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Reconciliation Strategy for the Olifants River Water Supply System

Area of Supply

The Olifants River Water Supply System provides water for domestic and industrial water use purposes, irrigation, mining and power generation. The system serves more than 3 million people, providing domestic water to towns and rural areas within the Olifants Catchment as well as to the towns Polokwane and Mokopane and their surrounding rural areas northbound and outside of the catchment area.

Planning for the Olifants River Water Supply System

The Reconciliation Strategy for the Olifants River Water Supply System was completed towards the end of 2011. The strategy had its aim to reconcile future water requirements with supply for a 25 year planning horizon, and to provide a framework for decision making.

Strategy Steering Committee

A Strategy Steering Committee has been established on 7 March 2013. This committee has representatives from inter alia national departments involved in water resource management, including the regional and national offices of DWS, provincial departments involved in water resource management, organized agriculture, relevant District and Local Municipalities, the Mining Sector and ESKOM. The Strategy Steering Committee will actively monitor implementation of the strategy by all role players.

Water requirements and availability

The accompanying graph shows the current system yield and the expected high and low water requirements until 2035. The system yield include transfers of water into the Olifants River Catchment from the Vaal , Usuthu and Komati River Catchments totalling 228 million m3/a for the seven ESKOM power stations within the catchment. The system yield will increase as a result of the commissioning of the De Hoop Dam in 2012/13. The ecological Reserve for the Olifants River Catchment has not yet been operationalized and it has been assumed that this will be implemented when De Hoop Dam reaches its full capacity. It has been established that the ecological Reserve will reduce the available yield by approximately 157 million m3/a.

 

The graph shows that without implementing interventions that will either reduce the water requirements or increase the water supply, the system will run into water deficits just after the implementation of the ecological Reserve (2017)

Water Quality

There are some serious water quality problems in the Olifants River Catchment. Localised water quality problems must be addressed by intensified compliance monitoring and enforcement and by reducing pollution at source. A separate water quality management strategy is being envisaged to address the water quality management issues.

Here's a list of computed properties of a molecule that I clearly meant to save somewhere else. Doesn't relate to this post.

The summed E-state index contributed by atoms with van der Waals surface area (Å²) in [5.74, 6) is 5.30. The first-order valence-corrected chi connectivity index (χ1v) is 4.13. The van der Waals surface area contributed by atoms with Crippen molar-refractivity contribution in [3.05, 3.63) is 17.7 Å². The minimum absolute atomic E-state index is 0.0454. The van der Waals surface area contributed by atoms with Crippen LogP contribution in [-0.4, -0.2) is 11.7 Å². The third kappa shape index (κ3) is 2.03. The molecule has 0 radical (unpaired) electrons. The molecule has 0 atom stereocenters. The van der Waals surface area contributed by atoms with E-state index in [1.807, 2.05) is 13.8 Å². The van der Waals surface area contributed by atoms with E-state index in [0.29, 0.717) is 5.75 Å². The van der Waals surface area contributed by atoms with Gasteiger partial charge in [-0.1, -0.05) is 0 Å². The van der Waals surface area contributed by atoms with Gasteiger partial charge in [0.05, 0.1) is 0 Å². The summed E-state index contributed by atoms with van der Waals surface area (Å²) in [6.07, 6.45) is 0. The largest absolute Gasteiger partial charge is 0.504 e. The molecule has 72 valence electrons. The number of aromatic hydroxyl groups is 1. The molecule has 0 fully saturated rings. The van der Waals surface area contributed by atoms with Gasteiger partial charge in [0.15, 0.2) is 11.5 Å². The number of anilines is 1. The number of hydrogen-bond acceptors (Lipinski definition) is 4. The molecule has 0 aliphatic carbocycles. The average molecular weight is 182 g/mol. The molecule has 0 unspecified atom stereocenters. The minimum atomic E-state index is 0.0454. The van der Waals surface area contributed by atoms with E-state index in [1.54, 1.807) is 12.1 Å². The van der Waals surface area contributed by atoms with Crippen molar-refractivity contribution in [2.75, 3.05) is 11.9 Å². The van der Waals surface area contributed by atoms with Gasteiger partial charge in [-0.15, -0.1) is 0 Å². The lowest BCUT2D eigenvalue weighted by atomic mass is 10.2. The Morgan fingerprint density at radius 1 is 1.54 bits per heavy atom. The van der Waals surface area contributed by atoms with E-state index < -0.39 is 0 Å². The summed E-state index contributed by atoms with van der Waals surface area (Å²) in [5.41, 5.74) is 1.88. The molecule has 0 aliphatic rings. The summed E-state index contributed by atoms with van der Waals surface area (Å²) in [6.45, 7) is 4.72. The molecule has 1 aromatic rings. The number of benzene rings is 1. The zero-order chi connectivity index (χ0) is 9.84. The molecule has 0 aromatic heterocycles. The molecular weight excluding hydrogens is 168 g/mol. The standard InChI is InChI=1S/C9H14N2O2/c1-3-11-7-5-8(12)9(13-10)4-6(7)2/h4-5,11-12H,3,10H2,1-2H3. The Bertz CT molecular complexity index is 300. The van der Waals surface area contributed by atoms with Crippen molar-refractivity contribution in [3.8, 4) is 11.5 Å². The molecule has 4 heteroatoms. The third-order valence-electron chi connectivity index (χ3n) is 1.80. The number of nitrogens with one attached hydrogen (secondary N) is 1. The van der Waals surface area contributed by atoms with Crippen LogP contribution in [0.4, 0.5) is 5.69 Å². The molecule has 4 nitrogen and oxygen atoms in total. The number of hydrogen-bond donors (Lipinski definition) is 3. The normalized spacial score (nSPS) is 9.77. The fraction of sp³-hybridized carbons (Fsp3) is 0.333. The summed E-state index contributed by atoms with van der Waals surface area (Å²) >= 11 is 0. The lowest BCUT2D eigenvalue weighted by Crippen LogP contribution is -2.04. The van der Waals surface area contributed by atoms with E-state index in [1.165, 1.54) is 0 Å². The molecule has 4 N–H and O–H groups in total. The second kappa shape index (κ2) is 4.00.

The water quality in the study area however does not affect the management or availability of the resource (i.e. dilution is not required as yet). At many monitoring stations however, there is an upward trend in pollution. To ensure the sustainability of the resource, immediate attention must be given to the upward trend in pollution.

Supply interventions to meet future needs

The following interventions are necessary to overcome the expected water deficit from 2017:

  • Interventions that will reduce the water requirements:

    • Water Conservation and Demand Management for the Irrigation, Urban and Mining Water Use Sectors – phased in over 5 years for the former two sectors and over 10 years for the latter, all from 2013

    • Eliminating unlawful water use – phased in over 5 years from 2015.


  • Interventions that will increase the water supply:

    • Removal of invasive alien plants (IAPs) – implemented over 25 years from 2010. (A continuation of the programmes already running).

    • Groundwater development from 2012 over the next 23 years.

    • Treatment of additional decant water from existing and decommissioned and rehabilitated coal mines.

    • Sewage water reuse in Polokwane and Mokopane.

Successful implementation of interventions

DWS, as trustee of the country’s water resources, is only facilitating the process of water reconciliation planning and the implementation of the interventions is the responsibility of many more institutions. Without a concerted effort by all role players, water reconciliation cannot be achieved over the forthcoming years and it is therefore imperative that all relevant institutions work closely together.

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